Monday, August 27, 2007

One Year Later

Just over a year ago I had my first story published (well, first speculative story as well as first story I actually got paid in more than copies anyway). I haven't counted recently, but I think I'm somewhere around twenty stories now, between those that have been published and the few that have been accepted but not yet published. For many things it seems like time flies, but it's hard to imagine that was only a year ago. It feels like my writing has changed and improved dramatically in that time.

I don't mean this to be a brag post (though I'm not above bragging when something warrants it!). Rather I see this as a wake-up to myself of just how early in my writing career I still am. So when I get frustrated that those pro sales and impressive novel advances aren't forthcoming yet, I have to remind myself--look where you were only a year ago. And then I have to push myself to improve myself, to grow in my writing as much in the year ahead. Suddenly this feels like a New Years Resolution post. So I'll just end it.

Friday, August 24, 2007

Board games and thrift stores

I love board games--since my son was born we don't play nearly as often as we used to, but we have tons of games down in our basement (none, of course, suitable for a nearly-3-year-old). Back in college I was part of a historical simulations club where we'd play a strategy game that would take an entire semester (trust me, there's not much geekier than that). It seemed that for many the pinnacle of that type of gaming was World in Flames, a WWII game, but to me it always seemed like that game had players' hands very tied politically. So it was basically a game of planning the strategy of troop movements. The game I ended up playing each semester that I participated was Empires at Arms, a Napoleon-era game where political bargaining and manipulation and diplomacy determined most things. A great game.

My wife and I never play games like that--we'll play word games like UpWords and Boggle, shorter strategy games like Settlers of Catan (when we have a third player) and Carcassonne and such things as well as Blockus and others. So last night we went to a new Goodwill store and I found one game by the makers of Settlers and another by the makers of Carcassonne. For two bucks each I couldn't really turn that down. Rio Grande's game is King of Elfland, which looks like a pretty fun game of creating villages and collecting gold--far more elaborate than Carcassonne (part of what makes Carcassonne great is that it has relatively simple rules but that allow for fairly deep strategy and repeat playing), but still fun.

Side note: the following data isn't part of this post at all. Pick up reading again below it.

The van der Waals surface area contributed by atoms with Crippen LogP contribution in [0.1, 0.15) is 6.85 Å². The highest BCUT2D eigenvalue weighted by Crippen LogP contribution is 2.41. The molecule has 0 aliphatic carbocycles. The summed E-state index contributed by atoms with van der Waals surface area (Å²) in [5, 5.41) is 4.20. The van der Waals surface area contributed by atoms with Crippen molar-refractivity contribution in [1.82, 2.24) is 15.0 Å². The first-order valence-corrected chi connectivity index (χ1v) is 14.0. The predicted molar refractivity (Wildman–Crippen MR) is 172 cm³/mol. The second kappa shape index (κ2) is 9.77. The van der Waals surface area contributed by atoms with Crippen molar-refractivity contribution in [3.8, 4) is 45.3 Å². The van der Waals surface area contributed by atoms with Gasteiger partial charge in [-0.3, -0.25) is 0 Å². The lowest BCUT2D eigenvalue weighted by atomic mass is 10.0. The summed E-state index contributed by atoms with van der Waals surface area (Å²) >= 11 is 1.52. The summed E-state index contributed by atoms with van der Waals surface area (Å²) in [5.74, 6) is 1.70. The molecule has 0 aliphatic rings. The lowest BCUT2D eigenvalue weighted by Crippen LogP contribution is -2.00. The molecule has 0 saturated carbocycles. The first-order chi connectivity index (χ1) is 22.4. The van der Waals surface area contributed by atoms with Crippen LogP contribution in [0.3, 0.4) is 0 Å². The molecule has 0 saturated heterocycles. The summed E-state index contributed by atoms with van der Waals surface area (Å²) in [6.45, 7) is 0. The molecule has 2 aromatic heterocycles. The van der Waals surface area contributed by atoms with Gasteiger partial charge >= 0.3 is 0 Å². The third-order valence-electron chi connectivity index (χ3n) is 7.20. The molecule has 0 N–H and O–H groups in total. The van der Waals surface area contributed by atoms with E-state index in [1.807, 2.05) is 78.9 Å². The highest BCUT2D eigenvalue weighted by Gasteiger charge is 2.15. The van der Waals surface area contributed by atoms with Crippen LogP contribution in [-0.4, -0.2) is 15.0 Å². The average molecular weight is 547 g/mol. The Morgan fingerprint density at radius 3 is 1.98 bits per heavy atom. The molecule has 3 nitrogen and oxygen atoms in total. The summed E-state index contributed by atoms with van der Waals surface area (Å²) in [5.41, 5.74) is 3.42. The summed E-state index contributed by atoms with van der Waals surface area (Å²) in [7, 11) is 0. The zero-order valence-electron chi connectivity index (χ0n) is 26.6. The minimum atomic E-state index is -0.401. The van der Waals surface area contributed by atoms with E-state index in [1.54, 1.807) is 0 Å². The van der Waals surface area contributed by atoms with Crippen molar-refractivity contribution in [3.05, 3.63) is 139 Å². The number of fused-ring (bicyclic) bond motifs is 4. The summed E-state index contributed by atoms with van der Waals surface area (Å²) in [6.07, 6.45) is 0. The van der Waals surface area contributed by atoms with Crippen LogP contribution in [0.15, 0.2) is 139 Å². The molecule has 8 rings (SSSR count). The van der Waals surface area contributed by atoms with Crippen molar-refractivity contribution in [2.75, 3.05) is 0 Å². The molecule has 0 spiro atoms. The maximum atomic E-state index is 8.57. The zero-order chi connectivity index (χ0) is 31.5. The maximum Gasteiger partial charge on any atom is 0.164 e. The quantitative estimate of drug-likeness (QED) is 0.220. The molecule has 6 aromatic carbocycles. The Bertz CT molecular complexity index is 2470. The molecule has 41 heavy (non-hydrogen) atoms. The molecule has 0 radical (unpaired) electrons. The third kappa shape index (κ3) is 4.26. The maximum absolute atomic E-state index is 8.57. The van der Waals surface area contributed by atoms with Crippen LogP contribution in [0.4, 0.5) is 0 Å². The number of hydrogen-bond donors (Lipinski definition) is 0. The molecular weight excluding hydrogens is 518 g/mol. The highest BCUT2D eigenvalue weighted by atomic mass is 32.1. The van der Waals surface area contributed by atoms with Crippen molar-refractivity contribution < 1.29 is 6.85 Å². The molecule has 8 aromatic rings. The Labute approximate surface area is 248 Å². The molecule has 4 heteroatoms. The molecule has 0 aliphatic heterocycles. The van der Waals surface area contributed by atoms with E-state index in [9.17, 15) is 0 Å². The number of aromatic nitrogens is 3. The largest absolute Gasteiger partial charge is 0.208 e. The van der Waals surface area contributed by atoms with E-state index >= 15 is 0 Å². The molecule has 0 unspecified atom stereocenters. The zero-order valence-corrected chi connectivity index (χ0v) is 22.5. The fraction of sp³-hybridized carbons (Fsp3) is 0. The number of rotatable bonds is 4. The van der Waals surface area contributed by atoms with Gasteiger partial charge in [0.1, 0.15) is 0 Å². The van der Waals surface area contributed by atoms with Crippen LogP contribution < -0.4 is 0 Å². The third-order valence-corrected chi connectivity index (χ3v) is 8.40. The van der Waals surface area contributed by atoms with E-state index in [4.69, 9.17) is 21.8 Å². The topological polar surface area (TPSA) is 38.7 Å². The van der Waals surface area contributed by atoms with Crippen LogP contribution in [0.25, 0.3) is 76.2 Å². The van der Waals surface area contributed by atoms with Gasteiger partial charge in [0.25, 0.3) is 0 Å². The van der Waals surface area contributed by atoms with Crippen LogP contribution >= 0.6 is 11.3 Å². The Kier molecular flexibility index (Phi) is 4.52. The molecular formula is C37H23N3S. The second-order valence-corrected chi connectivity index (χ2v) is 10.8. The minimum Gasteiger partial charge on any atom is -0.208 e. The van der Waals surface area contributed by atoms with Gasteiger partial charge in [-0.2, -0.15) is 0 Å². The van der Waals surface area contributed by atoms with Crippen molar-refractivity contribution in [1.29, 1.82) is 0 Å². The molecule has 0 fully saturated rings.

The other game (from Mayfair) reminds me much more of those semesters-long games in college. It's a fantasy game of trains and rails called Iron Dragon. The box says games take four hours... Yeah, little chance of us finding time to play a game like that, since we'd have to leave the game board up for multiple days and keep our son away from it. But looks fun, and maybe someday I'll play it with my son. And set him on the road to geekdom (in case the types of stories I read to him haven't already done so).

I also picked up a copy of Gene Wolfe's The Wizard--I've read the first half of the series (The Knight), so I have been planning to read it. But it hadn't captured me as much as some of Wolfe's other books--I just finished the first two books of the Long Sun sequence, and I hope to get right to the last two soon, whereas it's been half a year since I read Knight, and I didn't feel the urge to pick it up from the library yet. But for thrift store prices, it's certainly worth it.

Thursday, August 23, 2007

Does this blog look funky in IE?

I usually use Firefox, but once in a while Blogger and Firefox don't seem to get along. I try to check my blog or others', and it just gets stuck loading--not actually freezing Firefox. I can still load other tabs. And it never gets to the "This page is unavailable" page. It just looks like it's loading without doing anything, and no amount of stopping and reloading seems to help (and I always have too many other tabs open to want to try restarting Firefox).